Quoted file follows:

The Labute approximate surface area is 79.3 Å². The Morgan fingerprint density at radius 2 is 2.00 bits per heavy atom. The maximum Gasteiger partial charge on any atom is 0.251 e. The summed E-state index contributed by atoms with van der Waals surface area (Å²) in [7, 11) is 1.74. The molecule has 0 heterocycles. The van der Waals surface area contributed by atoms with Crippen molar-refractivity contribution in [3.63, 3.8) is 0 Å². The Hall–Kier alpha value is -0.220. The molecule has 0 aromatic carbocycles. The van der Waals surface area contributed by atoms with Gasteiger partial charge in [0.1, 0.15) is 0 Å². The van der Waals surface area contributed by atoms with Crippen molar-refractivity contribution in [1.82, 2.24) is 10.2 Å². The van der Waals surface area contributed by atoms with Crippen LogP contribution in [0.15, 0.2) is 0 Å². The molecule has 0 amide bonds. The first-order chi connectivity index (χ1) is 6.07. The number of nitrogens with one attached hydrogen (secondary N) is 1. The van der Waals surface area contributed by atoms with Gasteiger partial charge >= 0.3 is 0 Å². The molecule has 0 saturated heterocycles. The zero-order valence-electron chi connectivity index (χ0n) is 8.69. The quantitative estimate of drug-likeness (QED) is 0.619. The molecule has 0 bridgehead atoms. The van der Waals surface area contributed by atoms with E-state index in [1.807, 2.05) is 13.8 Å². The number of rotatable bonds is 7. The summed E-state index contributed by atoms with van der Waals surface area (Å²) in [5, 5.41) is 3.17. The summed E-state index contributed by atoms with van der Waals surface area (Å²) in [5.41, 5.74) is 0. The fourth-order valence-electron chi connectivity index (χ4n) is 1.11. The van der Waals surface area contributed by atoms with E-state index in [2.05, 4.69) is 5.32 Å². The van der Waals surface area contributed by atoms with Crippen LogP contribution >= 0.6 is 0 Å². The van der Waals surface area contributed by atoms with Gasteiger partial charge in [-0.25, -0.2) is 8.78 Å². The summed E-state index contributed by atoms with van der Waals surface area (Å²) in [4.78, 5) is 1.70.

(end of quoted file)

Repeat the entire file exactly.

The Labute approximate surface area is 79.3 Å². The Morgan fingerprint density at radius 2 is 2.00 bits per heavy atom. The maximum Gasteiger partial charge on any atom is 0.251 e. The summed E-state index contributed by atoms with van der Waals surface area (Å²) in [7, 11) is 1.74. The molecule has 0 heterocycles. The van der Waals surface area contributed by atoms with Crippen molar-refractivity contribution in [3.63, 3.8) is 0 Å². The Hall–Kier alpha value is -0.220. The molecule has 0 aromatic carbocycles. The van der Waals surface area contributed by atoms with Gasteiger partial charge in [0.1, 0.15) is 0 Å². The van der Waals surface area contributed by atoms with Crippen molar-refractivity contribution in [1.82, 2.24) is 10.2 Å². The van der Waals surface area contributed by atoms with Crippen LogP contribution in [0.15, 0.2) is 0 Å². The molecule has 0 amide bonds. The first-order chi connectivity index (χ1) is 6.07. The number of nitrogens with one attached hydrogen (secondary N) is 1. The van der Waals surface area contributed by atoms with Gasteiger partial charge >= 0.3 is 0 Å². The molecule has 0 saturated heterocycles. The zero-order valence-electron chi connectivity index (χ0n) is 8.69. The quantitative estimate of drug-likeness (QED) is 0.619. The molecule has 0 bridgehead atoms. The van der Waals surface area contributed by atoms with E-state index in [1.807, 2.05) is 13.8 Å². The number of rotatable bonds is 7. The summed E-state index contributed by atoms with van der Waals surface area (Å²) in [5, 5.41) is 3.17. The summed E-state index contributed by atoms with van der Waals surface area (Å²) in [5.41, 5.74) is 0. The fourth-order valence-electron chi connectivity index (χ4n) is 1.11. The van der Waals surface area contributed by atoms with E-state index in [2.05, 4.69) is 5.32 Å². The van der Waals surface area contributed by atoms with Crippen LogP contribution >= 0.6 is 0 Å². The van der Waals surface area contributed by atoms with Gasteiger partial charge in [-0.25, -0.2) is 8.78 Å². The summed E-state index contributed by atoms with van der Waals surface area (Å²) in [4.78, 5) is 1.70.